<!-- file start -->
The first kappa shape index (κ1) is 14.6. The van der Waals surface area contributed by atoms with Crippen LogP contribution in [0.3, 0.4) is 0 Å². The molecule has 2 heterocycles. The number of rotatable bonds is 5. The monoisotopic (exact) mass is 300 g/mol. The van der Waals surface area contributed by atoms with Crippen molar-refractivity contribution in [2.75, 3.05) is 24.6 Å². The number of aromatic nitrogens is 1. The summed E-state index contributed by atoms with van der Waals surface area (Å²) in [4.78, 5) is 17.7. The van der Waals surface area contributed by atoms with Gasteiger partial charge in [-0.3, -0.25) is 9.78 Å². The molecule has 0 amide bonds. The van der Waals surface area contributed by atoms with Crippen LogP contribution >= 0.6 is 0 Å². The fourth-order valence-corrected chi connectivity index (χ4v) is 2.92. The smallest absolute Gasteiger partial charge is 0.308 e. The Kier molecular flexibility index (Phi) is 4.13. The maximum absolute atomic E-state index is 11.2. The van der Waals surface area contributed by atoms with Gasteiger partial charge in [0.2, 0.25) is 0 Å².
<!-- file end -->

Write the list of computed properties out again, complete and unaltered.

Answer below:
The first kappa shape index (κ1) is 14.6. The van der Waals surface area contributed by atoms with Crippen LogP contribution in [0.3, 0.4) is 0 Å². The molecule has 2 heterocycles. The number of rotatable bonds is 5. The monoisotopic (exact) mass is 300 g/mol. The van der Waals surface area contributed by atoms with Crippen molar-refractivity contribution in [2.75, 3.05) is 24.6 Å². The number of aromatic nitrogens is 1. The summed E-state index contributed by atoms with van der Waals surface area (Å²) in [4.78, 5) is 17.7. The van der Waals surface area contributed by atoms with Gasteiger partial charge in [-0.3, -0.25) is 9.78 Å². The molecule has 0 amide bonds. The van der Waals surface area contributed by atoms with Crippen LogP contribution >= 0.6 is 0 Å². The fourth-order valence-corrected chi connectivity index (χ4v) is 2.92. The smallest absolute Gasteiger partial charge is 0.308 e. The Kier molecular flexibility index (Phi) is 4.13. The maximum absolute atomic E-state index is 11.2. The van der Waals surface area contributed by atoms with Gasteiger partial charge in [0.2, 0.25) is 0 Å².